But more than just laying out the facts, Tyese Hunter calls out her fellow school board members who ignore any data or study that doesn’t fit their belief system.

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Read more of here editorial here.

RTTT Had Everything to do With Charter Schools

PinkstonComment

I was sent a Facebook comment by Nashville School Board Member Will Pinkston in regards to the Race to the Top grant that Tennessee won in 2010. Pinkston claims that Race to the Top had nothing to do with charter schools. Race to the Top had everything to do with charter schools.

PinkstonComment

 

Before I break down the Race to the Top application, let’s revisit the Will Pinkston of 2013 after he was elected to the school board. In 2013, Pinkston praised Kevin Huffman and Bill Haslam for their work in continuing the reform started under Bredesen. Pinkston also endorsed Haslam in 2010, around the time he worked for Bill Frist’s State Collaborative on Reforming Education (SCORE).

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Pinkston also advocated for charter schools.

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I remembered that Will Pinkston as I read through the Race to the Top application that was submitted by the state of Tennessee. Let’s remember that Will Pinkston helped write the application while he worked for Governor Phil Bredesen.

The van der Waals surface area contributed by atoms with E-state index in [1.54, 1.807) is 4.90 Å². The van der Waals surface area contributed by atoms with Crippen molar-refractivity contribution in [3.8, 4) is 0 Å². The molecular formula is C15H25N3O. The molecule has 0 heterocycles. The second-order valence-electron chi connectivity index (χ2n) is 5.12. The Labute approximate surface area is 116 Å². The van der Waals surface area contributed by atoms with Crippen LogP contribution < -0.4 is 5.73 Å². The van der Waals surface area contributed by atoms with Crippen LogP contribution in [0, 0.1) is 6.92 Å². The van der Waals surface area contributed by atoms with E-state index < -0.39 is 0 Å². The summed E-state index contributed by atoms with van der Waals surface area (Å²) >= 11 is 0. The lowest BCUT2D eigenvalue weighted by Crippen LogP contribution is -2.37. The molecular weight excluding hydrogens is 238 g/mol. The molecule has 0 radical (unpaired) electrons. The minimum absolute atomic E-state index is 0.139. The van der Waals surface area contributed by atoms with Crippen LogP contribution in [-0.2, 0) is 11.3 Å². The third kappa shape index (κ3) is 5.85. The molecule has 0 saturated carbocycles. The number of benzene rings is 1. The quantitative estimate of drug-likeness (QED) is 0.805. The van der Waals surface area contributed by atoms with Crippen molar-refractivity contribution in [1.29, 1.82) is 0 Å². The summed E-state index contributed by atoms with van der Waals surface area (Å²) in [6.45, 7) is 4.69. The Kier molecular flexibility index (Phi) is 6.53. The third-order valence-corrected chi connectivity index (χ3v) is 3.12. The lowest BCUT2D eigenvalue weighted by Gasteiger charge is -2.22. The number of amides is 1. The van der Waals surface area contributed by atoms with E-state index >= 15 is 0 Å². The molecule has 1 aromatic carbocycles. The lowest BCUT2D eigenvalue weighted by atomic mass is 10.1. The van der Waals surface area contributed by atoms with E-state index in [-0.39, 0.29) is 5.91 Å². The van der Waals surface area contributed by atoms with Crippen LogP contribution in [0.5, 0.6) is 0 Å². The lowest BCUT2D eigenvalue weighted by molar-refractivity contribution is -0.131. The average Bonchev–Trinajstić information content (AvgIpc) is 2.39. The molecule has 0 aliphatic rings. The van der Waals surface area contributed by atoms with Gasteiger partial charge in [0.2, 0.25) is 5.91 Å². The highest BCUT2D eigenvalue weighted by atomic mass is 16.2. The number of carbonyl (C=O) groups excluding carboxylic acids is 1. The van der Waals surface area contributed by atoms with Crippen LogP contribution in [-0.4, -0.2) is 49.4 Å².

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You can read through the application here. The Race to the Top grant application mentions “charter school” 108 times. The Achievement School District was mentioned a lot in this grant application. Will Pinkston has said that he was in the room when the Achievement School District was created.

According to the grant application, the ASD would pull together an “unprecedented set of non-profits” to open charter schools in the ASD and other schools. The ASD was created, from the beginning, to partner with an unprecedented amount of charter schools.

Screen Shot 2016-03-27 at 8.54.57 PMThe application, which Will Pinkston helped write, gushed over how great charter schools are. It also shows how Tennessee wanted to use charter schools to help in the turnaround of failing schools. The application shows Tennessee’s love of charter schools by showing that Governor Bredesen signed an updated charter school law in 2009.

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The application goes on to say that the state is actively recruiting charter school leaders to the state. While the state itself will help recruit, the ASD specifically will help charter schools find facilities in Tennessee.